Section 2.

Representatives shall be apportioned among the several states according to their respective numbers, counting the whole number of persons in each state, excluding Indians not taxed. But when the right to vote at any election for the choice of electors for President and Vice President of the United States, Representatives in Congress, the executive and judicial officers of a state, or the members of the legislature thereof, is denied to any of the male inhabitants of such state, being twenty-one years of age, and citizens of the United States, or in any way abridged, except for participation in rebellion, or other crime, the basis of representation therein shall be reduced in the proportion which the number of such male citizens shall bear to the whole number of male citizens twenty-one years of age in such state.

Section 3.

No person shall be a Senator or Representative in Congress, or elector of President and Vice President, or hold any office, civil or military, under the United States, or under any state, who, having previously taken an oath, as a member of Congress, or as an officer of the United States, or as a member of any state legislature, or as an executive or judicial officer of any state, to support the Constitution of the United States, shall have engaged in insurrection or rebellion against the same, or given aid or comfort to the enemies thereof. But Congress may by a vote of two-thirds of each House, remove such disability.

Section 4.

The validity of the public debt of the United States, authorized by law, including debts incurred for payment of pensions and bounties for services in suppressing insurrection or rebellion, shall not be questioned. But neither the United States nor any state shall assume or pay any debt or obligation incurred in aid of insurrection or rebellion against the United States, or any claim for the loss or emancipation of any slave; but all such debts, obligations and claims shall be held illegal and void.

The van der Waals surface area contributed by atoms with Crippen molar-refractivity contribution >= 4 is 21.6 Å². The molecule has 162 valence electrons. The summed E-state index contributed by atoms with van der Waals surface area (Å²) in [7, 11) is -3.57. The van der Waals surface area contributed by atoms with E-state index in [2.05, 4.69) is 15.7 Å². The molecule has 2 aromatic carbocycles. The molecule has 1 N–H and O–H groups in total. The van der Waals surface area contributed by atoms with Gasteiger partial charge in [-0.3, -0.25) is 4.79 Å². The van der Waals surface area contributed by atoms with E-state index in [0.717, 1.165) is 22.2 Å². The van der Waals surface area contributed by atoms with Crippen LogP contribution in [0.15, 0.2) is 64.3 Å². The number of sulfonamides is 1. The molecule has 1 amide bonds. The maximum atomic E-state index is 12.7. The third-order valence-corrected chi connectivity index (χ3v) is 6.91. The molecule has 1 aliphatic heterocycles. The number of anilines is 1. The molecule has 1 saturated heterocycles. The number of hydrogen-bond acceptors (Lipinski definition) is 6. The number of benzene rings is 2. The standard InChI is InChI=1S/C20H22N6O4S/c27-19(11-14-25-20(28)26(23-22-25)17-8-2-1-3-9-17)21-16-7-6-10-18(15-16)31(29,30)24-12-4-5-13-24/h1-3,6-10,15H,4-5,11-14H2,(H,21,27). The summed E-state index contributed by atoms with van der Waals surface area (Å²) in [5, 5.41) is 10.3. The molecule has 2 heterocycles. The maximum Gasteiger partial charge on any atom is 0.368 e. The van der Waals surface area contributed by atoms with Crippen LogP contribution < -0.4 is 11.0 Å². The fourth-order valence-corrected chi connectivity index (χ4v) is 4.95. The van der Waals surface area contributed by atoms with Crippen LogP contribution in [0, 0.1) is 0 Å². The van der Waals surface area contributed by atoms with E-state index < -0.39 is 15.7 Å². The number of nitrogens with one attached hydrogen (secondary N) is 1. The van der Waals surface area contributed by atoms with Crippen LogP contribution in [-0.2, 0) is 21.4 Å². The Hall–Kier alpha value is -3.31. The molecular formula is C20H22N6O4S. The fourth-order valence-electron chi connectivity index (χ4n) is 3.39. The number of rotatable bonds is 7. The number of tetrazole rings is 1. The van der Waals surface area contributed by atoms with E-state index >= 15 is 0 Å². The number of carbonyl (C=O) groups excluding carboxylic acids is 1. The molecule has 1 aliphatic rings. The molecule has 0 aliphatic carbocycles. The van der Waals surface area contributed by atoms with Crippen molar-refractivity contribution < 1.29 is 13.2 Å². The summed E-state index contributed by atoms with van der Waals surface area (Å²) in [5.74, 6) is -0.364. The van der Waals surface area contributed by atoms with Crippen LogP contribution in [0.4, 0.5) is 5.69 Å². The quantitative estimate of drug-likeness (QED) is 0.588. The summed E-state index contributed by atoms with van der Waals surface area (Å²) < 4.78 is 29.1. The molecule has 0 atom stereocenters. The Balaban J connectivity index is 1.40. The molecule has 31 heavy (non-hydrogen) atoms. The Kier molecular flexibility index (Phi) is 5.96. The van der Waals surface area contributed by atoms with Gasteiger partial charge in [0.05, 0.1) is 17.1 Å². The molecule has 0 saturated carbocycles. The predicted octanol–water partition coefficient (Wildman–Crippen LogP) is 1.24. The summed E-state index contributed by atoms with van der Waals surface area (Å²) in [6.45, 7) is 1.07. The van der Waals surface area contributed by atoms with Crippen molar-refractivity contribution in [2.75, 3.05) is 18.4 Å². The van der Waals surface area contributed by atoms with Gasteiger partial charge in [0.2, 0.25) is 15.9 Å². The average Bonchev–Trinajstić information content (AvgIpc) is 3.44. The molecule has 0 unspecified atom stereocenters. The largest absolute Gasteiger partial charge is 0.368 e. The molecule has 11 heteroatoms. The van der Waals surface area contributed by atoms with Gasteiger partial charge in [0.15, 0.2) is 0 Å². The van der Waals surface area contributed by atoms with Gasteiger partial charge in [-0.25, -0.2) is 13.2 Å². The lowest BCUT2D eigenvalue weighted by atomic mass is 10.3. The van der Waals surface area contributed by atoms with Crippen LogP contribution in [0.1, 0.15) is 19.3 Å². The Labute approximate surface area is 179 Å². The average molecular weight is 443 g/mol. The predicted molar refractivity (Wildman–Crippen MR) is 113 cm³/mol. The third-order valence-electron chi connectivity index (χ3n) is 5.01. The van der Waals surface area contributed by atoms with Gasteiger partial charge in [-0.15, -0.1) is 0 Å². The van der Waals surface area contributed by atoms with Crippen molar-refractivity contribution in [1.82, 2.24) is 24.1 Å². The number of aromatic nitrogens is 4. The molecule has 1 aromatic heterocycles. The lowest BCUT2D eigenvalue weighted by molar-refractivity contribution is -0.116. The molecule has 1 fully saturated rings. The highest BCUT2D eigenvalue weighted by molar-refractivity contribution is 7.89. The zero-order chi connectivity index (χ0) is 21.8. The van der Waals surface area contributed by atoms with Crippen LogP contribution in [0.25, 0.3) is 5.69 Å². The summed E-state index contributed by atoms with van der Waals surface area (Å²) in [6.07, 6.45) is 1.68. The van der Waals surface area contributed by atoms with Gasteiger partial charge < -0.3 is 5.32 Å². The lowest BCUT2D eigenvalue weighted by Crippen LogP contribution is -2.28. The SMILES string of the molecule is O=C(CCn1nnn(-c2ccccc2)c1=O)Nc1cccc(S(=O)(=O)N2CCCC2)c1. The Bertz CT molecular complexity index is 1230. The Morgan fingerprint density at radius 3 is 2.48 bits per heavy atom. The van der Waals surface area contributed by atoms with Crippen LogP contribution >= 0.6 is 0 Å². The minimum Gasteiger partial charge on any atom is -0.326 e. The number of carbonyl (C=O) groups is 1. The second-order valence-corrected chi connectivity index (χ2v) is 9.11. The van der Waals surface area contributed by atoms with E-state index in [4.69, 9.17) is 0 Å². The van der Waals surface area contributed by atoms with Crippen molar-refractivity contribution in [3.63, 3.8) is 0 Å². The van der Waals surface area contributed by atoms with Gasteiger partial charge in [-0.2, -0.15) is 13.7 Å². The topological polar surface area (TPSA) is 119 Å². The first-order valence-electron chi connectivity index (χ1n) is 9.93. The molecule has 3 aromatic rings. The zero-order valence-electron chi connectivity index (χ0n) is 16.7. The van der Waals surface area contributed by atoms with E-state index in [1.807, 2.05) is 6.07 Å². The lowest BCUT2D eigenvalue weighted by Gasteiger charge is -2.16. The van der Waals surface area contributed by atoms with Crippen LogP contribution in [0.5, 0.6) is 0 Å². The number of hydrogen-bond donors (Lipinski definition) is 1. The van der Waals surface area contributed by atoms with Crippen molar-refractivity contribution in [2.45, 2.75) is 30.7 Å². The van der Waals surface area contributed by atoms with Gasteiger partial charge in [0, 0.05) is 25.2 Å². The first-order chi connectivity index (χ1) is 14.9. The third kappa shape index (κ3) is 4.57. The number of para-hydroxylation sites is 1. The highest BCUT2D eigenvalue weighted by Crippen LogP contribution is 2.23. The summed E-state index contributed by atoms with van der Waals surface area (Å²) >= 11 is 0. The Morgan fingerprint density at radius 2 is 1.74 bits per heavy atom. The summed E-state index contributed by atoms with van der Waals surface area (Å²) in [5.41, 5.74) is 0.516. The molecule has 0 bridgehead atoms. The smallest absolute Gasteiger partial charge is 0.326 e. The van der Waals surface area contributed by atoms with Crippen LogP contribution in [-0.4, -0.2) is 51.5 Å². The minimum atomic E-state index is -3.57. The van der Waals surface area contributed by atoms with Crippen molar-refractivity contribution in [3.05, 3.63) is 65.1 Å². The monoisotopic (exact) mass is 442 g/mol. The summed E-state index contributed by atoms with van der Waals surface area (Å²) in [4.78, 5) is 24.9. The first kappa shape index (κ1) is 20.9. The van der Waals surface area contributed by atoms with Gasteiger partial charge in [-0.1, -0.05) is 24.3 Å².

Section 5.

The Congress shall have power to enforce, by appropriate legislation, the provisions of this article.


Used for Audio

Ashbrook Center at Ashland University, “Teaching American History/United States v. Cruikshank” undated, online at https://teachingamericanhistory.org/document/united-states-v-cruikshank/.

Jack Beatty, Age of Betrayal: The Triumph of Money in America, 1865-1900, Vintage Books, New York, N.Y., 2007.

Ronald M. Labbe and Jonathan Lurie, The Slaughterhouse Cases: Regulation, Reconstruction, and the Fourteenth Amendment, University of Kansas Press, Lawrence, 2003.

Danny Lewis, “The 1873 Colfax Massacre Crippled the Reconstruction Era,” Smithsonian Magazine, April 13, 2016.

Linda R. Monk, The Words We Live By: Your Annotated Guide to the Constitution, Hachette Books, New York, N.Y., 2015.

Oyez (Cornell University Law School/Legal Information Institute, Justia, and Chicago-Kent College of Law), “Slaughter-House Cases,” online at https://www.oyez.org/cases/1850-1900/83us36.

Melvin I. Urofsky and Paul Finkelman, A March of Liberty – A Constitutional History of the United States, Volume I: From the Founding to 1900, Third Edition, Oxford University Press, Oxford, U.K., 2011.